View Full Version : Spray painting an AR/Coyote Tan

November 1, 2009, 01:39 PM
First of all, I need some advice on painting my own rifles.
I get the whole painting techniques and spraying in even coats so it doesnt drip. But even after successfuly painting and once its all dried, some coats feel sticky (I used the tactical non reflective spray here)
Is there another type of spray I can get that will be smooth?

With AR's its gonna be very tricky, I'm gonna leave parts like the whole sight group, safety level, trigger, mag release button.....black and unpainted.
The parts I cant take off the carry handle, like he sight group, I'll cover with tape and I was even thinking of covering it with children's clay, that should work even better.
I also plan on painting the picatinny rails which I can already see as a bad idea, the rails themselves are finely machined and I feel the paint is just gonna get in the smallest cracks, and just ruin the look and quality.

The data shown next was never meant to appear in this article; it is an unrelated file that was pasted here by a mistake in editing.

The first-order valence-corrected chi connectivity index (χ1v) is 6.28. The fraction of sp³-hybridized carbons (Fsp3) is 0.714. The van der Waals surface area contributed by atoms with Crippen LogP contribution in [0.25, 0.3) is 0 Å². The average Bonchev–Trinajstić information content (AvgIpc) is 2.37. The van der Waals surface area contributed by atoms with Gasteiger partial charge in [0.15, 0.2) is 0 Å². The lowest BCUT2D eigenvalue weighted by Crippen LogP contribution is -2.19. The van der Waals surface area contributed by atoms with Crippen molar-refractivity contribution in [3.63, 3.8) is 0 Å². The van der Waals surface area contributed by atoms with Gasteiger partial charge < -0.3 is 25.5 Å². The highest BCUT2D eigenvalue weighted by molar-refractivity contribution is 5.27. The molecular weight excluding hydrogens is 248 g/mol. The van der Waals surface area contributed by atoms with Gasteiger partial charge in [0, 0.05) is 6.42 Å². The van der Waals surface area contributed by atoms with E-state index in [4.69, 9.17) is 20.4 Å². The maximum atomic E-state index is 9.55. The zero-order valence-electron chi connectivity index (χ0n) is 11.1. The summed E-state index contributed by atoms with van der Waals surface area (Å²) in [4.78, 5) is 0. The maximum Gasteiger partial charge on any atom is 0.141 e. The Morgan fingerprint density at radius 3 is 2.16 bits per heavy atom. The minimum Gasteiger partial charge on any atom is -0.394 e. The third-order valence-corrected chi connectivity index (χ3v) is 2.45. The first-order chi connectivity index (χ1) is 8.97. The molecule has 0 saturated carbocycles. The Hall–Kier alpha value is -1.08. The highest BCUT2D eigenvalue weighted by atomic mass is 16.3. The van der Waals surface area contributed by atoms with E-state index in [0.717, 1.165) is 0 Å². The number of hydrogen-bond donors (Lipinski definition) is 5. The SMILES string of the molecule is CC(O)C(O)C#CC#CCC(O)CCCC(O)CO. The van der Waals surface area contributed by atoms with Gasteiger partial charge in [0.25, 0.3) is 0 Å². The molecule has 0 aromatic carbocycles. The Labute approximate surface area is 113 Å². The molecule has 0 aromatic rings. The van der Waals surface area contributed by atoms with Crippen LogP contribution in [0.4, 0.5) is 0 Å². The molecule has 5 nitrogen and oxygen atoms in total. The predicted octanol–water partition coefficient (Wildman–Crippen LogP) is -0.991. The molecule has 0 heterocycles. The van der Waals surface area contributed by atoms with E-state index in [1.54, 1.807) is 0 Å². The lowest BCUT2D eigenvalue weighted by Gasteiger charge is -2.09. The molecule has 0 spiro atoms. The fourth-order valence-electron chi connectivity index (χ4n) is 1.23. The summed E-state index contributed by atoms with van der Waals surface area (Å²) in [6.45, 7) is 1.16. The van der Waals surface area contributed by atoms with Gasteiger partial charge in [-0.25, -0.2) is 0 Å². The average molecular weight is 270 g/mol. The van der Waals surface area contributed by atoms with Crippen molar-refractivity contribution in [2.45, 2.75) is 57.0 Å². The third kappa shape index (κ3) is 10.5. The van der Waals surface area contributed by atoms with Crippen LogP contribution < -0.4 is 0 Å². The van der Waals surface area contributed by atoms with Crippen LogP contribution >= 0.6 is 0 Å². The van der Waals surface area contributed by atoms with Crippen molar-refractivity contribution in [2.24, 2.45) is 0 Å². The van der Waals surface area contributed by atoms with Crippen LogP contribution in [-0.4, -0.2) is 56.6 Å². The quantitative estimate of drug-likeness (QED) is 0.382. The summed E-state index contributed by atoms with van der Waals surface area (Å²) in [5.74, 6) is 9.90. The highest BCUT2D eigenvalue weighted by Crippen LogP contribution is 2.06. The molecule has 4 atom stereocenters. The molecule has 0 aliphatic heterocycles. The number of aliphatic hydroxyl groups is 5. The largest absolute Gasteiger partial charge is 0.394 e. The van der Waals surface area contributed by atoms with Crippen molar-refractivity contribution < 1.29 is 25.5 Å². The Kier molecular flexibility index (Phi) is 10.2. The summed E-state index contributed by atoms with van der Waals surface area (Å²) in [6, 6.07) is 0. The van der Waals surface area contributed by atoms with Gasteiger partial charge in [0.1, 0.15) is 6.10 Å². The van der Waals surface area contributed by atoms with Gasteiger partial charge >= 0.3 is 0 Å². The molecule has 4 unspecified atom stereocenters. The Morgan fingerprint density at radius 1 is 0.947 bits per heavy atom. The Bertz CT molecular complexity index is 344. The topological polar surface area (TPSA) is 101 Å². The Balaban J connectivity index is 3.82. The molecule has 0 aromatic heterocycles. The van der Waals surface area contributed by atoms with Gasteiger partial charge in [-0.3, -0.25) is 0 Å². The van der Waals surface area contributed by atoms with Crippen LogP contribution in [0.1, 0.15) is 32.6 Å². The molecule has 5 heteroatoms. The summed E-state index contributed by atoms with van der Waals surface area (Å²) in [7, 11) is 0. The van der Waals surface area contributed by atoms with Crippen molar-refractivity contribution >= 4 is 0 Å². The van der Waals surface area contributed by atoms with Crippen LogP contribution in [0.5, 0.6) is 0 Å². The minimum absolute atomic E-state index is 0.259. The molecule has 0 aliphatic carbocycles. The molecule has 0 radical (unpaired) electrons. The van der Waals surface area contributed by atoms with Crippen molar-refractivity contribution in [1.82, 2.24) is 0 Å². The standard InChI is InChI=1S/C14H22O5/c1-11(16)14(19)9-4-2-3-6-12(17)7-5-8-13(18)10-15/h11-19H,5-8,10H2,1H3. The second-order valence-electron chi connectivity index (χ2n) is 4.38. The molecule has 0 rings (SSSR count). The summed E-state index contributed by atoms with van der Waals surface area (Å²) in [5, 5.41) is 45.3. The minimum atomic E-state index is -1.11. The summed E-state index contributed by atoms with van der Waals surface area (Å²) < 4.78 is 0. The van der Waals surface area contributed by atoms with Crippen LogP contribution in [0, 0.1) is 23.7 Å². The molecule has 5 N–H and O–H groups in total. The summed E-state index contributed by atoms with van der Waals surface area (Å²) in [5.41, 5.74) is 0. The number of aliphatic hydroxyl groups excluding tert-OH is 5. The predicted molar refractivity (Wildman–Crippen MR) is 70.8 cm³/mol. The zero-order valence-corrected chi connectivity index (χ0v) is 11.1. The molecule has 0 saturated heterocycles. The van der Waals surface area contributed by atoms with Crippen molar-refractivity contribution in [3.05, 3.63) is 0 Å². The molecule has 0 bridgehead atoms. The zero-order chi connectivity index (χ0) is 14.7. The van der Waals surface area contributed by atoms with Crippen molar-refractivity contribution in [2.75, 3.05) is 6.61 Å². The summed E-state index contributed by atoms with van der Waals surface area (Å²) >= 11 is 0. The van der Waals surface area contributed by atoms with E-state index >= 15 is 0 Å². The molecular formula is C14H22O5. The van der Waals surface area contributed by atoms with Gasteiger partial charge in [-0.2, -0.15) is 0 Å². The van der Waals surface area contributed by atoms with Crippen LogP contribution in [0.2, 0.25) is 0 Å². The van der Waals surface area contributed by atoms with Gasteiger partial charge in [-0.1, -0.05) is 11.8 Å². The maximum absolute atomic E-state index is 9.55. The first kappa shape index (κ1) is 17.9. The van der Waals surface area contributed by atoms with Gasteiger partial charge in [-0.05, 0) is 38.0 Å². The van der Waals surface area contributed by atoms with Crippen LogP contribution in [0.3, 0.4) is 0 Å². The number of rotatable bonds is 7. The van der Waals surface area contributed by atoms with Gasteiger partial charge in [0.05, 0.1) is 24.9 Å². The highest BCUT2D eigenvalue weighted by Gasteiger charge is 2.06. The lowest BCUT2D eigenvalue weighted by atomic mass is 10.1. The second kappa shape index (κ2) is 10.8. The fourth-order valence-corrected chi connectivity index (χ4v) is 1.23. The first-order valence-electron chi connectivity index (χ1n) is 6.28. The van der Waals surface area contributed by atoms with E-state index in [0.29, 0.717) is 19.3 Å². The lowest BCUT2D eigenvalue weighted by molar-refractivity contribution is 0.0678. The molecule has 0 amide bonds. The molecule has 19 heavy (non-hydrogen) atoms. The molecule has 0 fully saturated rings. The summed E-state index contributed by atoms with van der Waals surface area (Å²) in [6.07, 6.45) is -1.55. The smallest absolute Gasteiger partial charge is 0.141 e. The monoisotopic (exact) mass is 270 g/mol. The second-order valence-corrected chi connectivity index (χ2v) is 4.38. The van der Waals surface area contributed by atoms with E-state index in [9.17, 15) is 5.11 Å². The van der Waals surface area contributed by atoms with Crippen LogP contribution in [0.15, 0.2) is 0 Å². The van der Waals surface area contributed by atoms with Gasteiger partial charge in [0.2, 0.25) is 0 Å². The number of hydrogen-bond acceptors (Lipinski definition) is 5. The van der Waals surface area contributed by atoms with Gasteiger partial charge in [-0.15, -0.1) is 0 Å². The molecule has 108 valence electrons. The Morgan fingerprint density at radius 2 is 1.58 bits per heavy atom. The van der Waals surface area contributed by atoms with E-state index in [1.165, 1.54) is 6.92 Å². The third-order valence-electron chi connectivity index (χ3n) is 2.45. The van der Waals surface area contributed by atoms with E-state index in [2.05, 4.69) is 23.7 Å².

All the coyote tan sprays I've used have been too dark. I'm looking for something that almost looks yellow/khaki or light green.
like on this SCAR.

(these arent my pics)
this is what my results looked like
and...this is what I want

cant seem to find that shade of tan anywhere
last question...would a paint thinner completly take the paint off?

November 1, 2009, 09:42 PM
I would look into dur-coat its a flat finish paint that very durable and you can either bake to cure it or leave it a week before each color is done... www.duracoat-firearm-finishes.com I tried the camo-paint from others and like you expierenced some shiny effects but this paint is very high quality and put it on in light coats only and this helps the cure process.

November 2, 2009, 06:59 AM
Now this duracoat stuff isnt gonna look thick?
I dont want it to fill in some of the lettering for example


November 2, 2009, 07:04 AM
I'd have a good powder coat house do it. Some of the solvents and chemicals used to clean and maintain the rifle could attack the paint. Also, powder coating is much more durable. The stuff has come a long way and does show engraving pretty well, there are even textured kinds now. A good house can mask everything properly too.